Danah Zohar sees SQ as the intelligence that unifies experience, seeks meaning and drives us towards transcending and transforming our current reality. In other words, it is SQ that pushes us towards creativity. Therefore, according to Zohar, creativity is fundamentally a part of every human being. Much of her research incorporates reports gleaned from the reflections of acknowledged creators - artists, composers, sculptors, discoverers, scientists - who speak of the moment of creation as being akin to a spiritual experience.

Zohar distinguishes between the three types of intelligence thus:

IQ: cognitive intelligence is generally acknowledged by academia and education. It is essentially serial in nature, being logical and deductive; it is goal-oriented in nature, accurate, precise and reliable.

EQ: emotional intelligence, identified by Daniel Goleman [1996], and recognised as associative in nature. It makes links between emotions, between emotions and bodily feelings and enables us to recognise patterns like faces or smells, as well as to learn skills and to interact with others in social contexts. It is influenced by experience by virtue of being pattern-related. It becomes tacit learning, in that the experience, through practice, becomes part of the person.

SQ: according to Zohar spiritual intelligence is meaning-giving, contextualising and transformative. Understanding is essentially holistic and is linked to this unitive thinking. From here it is possible to rethink, to recontextualise and to create. Zohar sets out a number of dimensions:

1. Self-Awareness: you know who you really are and you know that you are connected to the whole universe.

2. Vision & Values Led: or Idealism. Children naturally want to serve, and so do we. Being vision and values led is definitive of our humanity.

3. The Capacity to Face and Use Adversity: owning our mistakes and adversity to learn

4. To be Holistic: seeing the connections between things. Being open to and interested in everything.

5. Diversity: thriving in and celebrating diversity. I look at you and see what is different in you and I say "Thank you for that!"

6. Field Independence: a term from psychology that means the courage not to bend to external forces but to remain independent.

7. The Tendency to Ask Why?: Questions are infinite. In Quantum Physics questions create reality.

8. The Ability to Re-Frame: putting things into a wider meaning.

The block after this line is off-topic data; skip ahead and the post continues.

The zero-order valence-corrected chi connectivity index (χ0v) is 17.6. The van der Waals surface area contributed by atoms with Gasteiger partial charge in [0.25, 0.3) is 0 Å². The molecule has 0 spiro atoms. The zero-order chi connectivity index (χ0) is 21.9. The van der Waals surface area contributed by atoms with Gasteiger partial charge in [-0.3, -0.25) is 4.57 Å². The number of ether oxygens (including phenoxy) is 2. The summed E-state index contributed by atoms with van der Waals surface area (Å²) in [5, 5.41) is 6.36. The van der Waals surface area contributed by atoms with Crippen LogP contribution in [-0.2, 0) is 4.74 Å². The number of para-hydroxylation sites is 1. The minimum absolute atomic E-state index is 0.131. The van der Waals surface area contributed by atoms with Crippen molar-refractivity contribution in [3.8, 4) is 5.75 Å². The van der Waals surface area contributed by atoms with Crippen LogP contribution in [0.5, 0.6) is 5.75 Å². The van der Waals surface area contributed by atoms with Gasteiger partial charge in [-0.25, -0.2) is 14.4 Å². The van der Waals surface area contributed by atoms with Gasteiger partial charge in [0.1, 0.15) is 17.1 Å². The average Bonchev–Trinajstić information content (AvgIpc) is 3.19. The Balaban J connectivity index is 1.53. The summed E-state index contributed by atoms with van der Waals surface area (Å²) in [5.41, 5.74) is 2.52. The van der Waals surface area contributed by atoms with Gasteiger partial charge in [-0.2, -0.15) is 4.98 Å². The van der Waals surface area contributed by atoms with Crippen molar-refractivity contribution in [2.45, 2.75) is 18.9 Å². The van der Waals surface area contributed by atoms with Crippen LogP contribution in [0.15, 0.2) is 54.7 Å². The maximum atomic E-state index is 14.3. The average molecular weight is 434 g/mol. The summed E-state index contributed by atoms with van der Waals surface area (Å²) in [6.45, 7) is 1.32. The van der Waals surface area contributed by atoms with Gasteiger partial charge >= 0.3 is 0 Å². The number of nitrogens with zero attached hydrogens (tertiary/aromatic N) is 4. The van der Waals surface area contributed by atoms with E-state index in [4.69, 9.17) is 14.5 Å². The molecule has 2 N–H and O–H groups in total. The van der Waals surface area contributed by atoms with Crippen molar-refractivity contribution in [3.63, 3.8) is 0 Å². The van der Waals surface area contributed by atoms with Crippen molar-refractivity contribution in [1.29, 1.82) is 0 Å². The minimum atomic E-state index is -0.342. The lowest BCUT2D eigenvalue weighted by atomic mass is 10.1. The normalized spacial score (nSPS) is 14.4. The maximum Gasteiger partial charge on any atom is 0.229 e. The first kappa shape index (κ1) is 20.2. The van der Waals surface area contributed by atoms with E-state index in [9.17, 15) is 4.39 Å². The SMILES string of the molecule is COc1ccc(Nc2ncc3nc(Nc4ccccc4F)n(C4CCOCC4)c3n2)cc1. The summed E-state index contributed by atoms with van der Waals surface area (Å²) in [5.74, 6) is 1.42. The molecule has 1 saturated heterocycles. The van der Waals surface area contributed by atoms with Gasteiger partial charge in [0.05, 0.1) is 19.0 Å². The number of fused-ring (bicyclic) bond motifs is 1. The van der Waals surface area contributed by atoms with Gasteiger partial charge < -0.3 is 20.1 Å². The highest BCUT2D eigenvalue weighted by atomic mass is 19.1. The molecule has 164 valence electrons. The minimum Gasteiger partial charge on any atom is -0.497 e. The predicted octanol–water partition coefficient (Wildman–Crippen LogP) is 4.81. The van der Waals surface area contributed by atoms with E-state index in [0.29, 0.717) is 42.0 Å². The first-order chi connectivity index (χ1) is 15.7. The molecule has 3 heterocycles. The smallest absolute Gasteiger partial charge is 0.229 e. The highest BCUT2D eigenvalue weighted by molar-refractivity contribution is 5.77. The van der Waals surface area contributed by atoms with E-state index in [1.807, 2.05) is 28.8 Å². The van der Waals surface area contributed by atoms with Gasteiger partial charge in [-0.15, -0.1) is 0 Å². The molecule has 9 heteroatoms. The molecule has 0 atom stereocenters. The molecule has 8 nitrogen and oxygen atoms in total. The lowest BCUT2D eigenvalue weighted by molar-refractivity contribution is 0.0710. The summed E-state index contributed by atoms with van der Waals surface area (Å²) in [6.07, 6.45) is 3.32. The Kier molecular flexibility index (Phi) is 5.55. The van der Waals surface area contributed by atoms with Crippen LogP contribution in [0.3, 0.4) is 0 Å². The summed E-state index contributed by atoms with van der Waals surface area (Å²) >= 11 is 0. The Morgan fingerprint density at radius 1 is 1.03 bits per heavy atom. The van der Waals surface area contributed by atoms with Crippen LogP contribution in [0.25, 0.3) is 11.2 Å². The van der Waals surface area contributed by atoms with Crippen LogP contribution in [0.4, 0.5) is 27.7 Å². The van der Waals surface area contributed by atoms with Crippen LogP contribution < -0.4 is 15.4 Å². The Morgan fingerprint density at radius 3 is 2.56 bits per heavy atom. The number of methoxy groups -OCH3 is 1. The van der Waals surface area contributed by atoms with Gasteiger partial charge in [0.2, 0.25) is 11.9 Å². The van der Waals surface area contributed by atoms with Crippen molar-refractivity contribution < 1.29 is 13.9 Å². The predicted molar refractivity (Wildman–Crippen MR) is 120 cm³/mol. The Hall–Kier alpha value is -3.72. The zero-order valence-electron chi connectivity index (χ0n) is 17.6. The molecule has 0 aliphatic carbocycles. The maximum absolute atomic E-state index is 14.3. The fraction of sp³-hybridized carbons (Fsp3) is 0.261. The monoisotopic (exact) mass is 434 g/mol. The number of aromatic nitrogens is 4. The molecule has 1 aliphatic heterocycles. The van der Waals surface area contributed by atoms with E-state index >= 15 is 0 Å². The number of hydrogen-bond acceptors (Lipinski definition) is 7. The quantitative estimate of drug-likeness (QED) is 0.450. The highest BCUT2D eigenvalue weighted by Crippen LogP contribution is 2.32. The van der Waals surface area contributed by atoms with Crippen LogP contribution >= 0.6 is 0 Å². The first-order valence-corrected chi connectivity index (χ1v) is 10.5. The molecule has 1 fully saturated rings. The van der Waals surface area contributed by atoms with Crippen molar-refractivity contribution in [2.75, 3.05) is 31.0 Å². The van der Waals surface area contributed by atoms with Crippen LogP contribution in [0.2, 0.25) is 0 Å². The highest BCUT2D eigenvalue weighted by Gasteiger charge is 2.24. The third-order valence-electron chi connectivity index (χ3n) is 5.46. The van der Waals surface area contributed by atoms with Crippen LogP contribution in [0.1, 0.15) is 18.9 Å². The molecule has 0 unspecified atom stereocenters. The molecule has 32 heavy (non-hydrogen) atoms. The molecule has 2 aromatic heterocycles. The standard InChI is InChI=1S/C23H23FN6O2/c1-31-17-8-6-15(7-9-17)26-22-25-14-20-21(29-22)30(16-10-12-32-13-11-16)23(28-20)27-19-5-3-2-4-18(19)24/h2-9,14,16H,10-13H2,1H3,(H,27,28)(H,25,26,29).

9. Spontaneity: this is not about acting on a whim…it comes from the same Latin roots as response and responsibility. It is appropriately "responsive to" the world.

What does this add to our understanding of ourselves, our creativity and others? Just this: spiritual intelligence as the basis for all creativity - however great or small - means that the creative process is neither accidental nor trivial. Thus creativity is fundamental to the nature of human beings. It can be linked to our search for higher meaning. If high-level creativity is situated at the edge between order and chaos then perhaps we need a higher level of intelligence, that of spiritual intelligence, to help us navigate through the process.

Thus, far from being at the margins of our lives, creativity is central to who and what we are - and we need to be aware of this in our work, our play, our relationships and our development of self.

If all of this now seems a little too beyond the pale, it is worth remembering that Maslow's concept of self-actualisation suggests something very similar, though without the scientific framework offered by Zohar and Marshall. Jung's ideas of consciousness resonate with a similar idea to the concept of transformative thinking and transcendence.

The potential importance of this concept for the workplace lies in the emphasis that an organisation might place on values, principles and ethics.  At a leadership level, the implications are interesting. If a high IQ does not guarantee a good leader and high EQ has been correlated with success. What then if SQ is added to the melting pot. A practitioner may wish to consider taking a deeper approach to knowing themselves by accounting of their values and a sense of spirituality. However, the application of SQ in a leadership setting has yet to be fully tested and as such should is still very much open to debate and discussion.